The filmmaker is producing a documentary on the environmental impact of the island on the surrounding areas of Detroit and Windsor.
Mr. Zug is thought by some people to have been an industrialist, but that couldn't be further from the truth. He was a devout Presbyterian who took an interest in politics and human rights.
In 1836 at the tender age of twenty-years-old, Samuel Zug came to Detroit, Michigan from Cumberland County, Pennsylvania. Using money he saved as a bookkeeper in the Pittsburgh area, he went into the furniture making business with Marcus Stevenson, a Detroit investor.
The prospect of endless stands of pine, oak and maple trees as raw material, and convenient access to Eastern markets by way of the Detroit River for their finished products made Detroit an ideal place for a young man to make his fortune.
But in 1859 after twenty-three years in the furniture business, his partnership with Stevenson was dissolved leaving Samuel Zug a wealthy man to pursue real estate and political ambitions.
In 1859 (or 1876 depending on which source you choose), Samuel Zug purchased 325 acres of land along the Detroit River from Michigan's second Territorial governor, General Lewis B. Cass. Over 250 acres of the parcel was marshland with a sulfur spring bubbling up 1,200 barrels of mineral water a day.
The marshy peninsula of land was a part of Ecorse Township before it became the city of River Rouge. In unrecorded time, the land was rumored to be an ancient burial site for a number of native American tribes known to inhabit the area.
Samuel Zug and his wife Anna built a home on the island, but after ten years they decided that the marshland and natural sulfur spring on the site proved too much for them to endure. The Zugs surrendered the land to the red fox, water fowl, muskrats, and mosquitoes. The croaking frogs and singing insects were left to serenade the damp night air because the island was virtually uninhabitable.
|Short Cut Canal at bottom of map was Mud Run.|
The Zug family peninsula became a man-made island overnight separating it from the north end of Ecorse Township. The channel improved the flow of the Rouge River into the Detroit River, but it did little to circulate water around the newly formed island, leaving a slow-moving backwater.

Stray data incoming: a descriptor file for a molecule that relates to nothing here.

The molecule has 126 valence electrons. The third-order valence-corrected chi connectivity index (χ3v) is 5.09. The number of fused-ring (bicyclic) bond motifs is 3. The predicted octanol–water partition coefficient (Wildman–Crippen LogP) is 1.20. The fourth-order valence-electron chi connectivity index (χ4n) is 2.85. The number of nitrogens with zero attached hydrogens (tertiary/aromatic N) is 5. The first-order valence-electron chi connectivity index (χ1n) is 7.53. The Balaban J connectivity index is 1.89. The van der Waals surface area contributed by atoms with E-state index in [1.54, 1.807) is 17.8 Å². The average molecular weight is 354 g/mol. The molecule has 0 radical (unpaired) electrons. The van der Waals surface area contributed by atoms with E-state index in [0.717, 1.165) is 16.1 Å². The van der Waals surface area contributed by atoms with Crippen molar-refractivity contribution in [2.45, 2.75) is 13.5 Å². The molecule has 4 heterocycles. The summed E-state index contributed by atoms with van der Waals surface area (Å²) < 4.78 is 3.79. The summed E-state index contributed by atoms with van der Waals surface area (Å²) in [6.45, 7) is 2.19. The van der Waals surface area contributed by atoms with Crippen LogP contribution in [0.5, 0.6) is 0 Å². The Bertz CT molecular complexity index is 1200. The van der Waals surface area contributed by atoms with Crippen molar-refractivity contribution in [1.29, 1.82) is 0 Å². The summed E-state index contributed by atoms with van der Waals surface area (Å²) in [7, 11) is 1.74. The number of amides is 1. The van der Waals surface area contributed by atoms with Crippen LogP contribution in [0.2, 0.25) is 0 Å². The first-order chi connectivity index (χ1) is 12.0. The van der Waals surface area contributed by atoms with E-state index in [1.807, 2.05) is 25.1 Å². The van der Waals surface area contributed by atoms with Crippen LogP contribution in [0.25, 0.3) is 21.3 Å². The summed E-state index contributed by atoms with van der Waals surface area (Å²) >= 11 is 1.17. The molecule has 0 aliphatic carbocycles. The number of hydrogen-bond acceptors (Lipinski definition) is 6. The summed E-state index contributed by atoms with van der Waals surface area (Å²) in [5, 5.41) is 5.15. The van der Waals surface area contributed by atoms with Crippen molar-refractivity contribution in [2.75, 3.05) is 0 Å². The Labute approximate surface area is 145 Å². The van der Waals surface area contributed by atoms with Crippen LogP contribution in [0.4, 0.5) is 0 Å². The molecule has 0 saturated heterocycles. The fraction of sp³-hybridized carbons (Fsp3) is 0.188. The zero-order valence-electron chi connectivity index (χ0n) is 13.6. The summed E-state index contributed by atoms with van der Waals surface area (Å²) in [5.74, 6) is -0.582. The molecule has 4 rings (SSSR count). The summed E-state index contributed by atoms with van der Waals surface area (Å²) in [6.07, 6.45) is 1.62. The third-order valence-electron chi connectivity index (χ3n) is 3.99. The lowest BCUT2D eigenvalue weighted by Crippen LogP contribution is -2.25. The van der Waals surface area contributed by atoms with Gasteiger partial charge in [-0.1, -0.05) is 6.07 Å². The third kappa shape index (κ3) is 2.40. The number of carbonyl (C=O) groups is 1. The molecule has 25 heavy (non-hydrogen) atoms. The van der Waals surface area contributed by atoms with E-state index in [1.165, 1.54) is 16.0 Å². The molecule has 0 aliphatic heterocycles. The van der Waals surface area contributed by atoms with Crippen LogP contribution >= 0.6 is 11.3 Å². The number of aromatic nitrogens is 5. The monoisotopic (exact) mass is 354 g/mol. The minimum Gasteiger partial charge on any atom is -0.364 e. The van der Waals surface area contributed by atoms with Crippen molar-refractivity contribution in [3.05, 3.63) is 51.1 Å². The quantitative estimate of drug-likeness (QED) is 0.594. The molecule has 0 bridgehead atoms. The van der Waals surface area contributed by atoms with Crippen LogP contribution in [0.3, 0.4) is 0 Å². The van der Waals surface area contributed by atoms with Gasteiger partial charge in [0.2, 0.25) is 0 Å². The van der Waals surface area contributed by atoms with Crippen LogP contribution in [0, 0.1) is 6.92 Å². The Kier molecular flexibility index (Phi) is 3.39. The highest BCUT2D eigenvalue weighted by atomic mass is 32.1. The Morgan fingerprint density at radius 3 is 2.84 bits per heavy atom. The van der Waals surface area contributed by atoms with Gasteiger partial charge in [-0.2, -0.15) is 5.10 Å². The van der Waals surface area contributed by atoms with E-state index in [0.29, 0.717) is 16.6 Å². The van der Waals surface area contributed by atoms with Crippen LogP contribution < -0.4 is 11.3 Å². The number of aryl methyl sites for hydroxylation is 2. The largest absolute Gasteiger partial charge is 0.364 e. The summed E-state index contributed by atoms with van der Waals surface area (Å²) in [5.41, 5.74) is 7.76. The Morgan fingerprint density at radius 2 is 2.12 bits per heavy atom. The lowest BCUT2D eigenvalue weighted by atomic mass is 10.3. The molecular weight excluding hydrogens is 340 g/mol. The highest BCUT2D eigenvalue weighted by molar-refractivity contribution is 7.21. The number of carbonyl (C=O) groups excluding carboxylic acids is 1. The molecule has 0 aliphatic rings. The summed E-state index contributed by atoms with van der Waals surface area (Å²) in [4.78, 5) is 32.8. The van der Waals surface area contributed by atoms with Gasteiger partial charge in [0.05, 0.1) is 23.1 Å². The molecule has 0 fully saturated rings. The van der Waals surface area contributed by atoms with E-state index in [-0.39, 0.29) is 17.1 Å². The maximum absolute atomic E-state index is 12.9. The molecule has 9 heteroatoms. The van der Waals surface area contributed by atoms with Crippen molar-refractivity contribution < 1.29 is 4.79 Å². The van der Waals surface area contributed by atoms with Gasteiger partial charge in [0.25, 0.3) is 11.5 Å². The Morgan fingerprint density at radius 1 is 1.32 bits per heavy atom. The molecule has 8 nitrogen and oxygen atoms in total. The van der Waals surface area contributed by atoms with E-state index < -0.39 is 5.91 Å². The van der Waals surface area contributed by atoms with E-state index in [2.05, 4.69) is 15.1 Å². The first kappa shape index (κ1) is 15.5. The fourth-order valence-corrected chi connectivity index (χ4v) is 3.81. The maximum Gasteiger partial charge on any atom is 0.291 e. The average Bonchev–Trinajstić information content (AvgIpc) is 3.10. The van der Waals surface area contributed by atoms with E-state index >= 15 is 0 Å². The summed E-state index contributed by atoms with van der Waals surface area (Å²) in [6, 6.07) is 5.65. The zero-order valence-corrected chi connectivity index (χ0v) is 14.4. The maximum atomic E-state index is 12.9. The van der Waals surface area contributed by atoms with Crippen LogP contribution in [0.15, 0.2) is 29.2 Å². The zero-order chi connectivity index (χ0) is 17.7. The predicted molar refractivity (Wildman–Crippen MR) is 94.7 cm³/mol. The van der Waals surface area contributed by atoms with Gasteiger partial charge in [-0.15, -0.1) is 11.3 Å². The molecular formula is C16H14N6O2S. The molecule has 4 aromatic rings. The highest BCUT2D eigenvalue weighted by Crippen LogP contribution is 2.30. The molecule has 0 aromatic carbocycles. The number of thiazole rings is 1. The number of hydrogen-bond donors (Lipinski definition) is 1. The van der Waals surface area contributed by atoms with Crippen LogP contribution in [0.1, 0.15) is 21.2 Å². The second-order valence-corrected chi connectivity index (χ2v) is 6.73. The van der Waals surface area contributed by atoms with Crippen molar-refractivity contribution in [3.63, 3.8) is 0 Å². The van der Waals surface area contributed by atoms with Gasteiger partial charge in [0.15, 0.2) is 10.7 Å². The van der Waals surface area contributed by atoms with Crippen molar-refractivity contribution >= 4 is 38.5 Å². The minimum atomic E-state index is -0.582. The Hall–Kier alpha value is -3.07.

On December 26, 1889, Samuel Zug died leaving his holdings to his wife, Anne, who died on June 10th,1891. It has been reported wrongly that Mr. Zug died in 1896. My source for the correct date of Zug's death comes from his tombstone in Detroit's Elmwood Cemetery.
The Zug heirs sold the island for $300,000 to George Brady and Charles Noble, who wanted to use the site for an industrial dumping ground. The island was diked with interlocking steel panels and back-filled with construction rubble and dredging waste to raise the ground above the water table and reclaim the land from its natural state.
Heavy industry was about to move onto the island but Mr. Zug never lived to see it. The island's namesake was "Waiting for the Coming of Our Lord" as the inscription on his grave marker proclaims.
In addition to being a bookkeeper and the owner of a successful furniture manufacturing company, Samuel Zug also is credited with being one of the founding members of the Republican Party, which was considered to be the progressive party of the day. Their first official meeting took place on July 6, 1854, in Jackson, Michigan.
The Republicans were an abolitionist party that came to national attention when they won 33% of the presidential vote from the Democrats and the Whigs in 1856. Four years later in 1860, they broke through the two-party system and elected Abraham Lincoln to the White House.
Samuel Zug was an anti-slavery advocate long before Lincoln was elected and The Civil War began. He bought and set aside a parcel of land for refugee slaves in the city of Amherstburg, Ontario, Canada, a destination of the Underground Railroad. What other support he gave to the Abolitionist Movement is shrouded in the dim history of time and whispers of the unrecorded past.
|In Detroit's Elmwood Cemetery|